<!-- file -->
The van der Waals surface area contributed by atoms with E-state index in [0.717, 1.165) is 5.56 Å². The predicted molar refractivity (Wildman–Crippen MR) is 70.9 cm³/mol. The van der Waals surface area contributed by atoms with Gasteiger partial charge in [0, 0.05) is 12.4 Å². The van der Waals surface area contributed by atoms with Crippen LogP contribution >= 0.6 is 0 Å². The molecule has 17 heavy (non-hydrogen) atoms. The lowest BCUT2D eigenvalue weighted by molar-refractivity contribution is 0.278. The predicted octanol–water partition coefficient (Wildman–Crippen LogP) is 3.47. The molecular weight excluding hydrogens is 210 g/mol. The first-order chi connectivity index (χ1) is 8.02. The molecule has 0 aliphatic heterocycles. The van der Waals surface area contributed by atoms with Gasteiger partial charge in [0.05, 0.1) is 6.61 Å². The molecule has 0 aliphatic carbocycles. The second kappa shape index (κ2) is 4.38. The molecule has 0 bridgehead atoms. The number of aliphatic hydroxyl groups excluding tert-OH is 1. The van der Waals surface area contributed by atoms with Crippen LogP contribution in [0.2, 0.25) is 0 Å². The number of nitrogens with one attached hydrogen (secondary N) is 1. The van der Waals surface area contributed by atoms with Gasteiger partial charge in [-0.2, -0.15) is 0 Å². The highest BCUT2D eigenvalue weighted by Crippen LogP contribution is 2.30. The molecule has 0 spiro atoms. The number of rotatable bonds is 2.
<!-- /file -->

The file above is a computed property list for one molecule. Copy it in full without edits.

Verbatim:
The van der Waals surface area contributed by atoms with E-state index in [0.717, 1.165) is 5.56 Å². The predicted molar refractivity (Wildman–Crippen MR) is 70.9 cm³/mol. The van der Waals surface area contributed by atoms with Gasteiger partial charge in [0, 0.05) is 12.4 Å². The van der Waals surface area contributed by atoms with Crippen LogP contribution >= 0.6 is 0 Å². The molecule has 17 heavy (non-hydrogen) atoms. The lowest BCUT2D eigenvalue weighted by molar-refractivity contribution is 0.278. The predicted octanol–water partition coefficient (Wildman–Crippen LogP) is 3.47. The molecular weight excluding hydrogens is 210 g/mol. The first-order chi connectivity index (χ1) is 8.02. The molecule has 0 aliphatic heterocycles. The van der Waals surface area contributed by atoms with Gasteiger partial charge in [0.05, 0.1) is 6.61 Å². The molecule has 0 aliphatic carbocycles. The second kappa shape index (κ2) is 4.38. The molecule has 0 bridgehead atoms. The number of aliphatic hydroxyl groups excluding tert-OH is 1. The van der Waals surface area contributed by atoms with Crippen LogP contribution in [0.2, 0.25) is 0 Å². The number of nitrogens with one attached hydrogen (secondary N) is 1. The van der Waals surface area contributed by atoms with Gasteiger partial charge in [-0.2, -0.15) is 0 Å². The highest BCUT2D eigenvalue weighted by Crippen LogP contribution is 2.30. The molecule has 0 spiro atoms. The number of rotatable bonds is 2.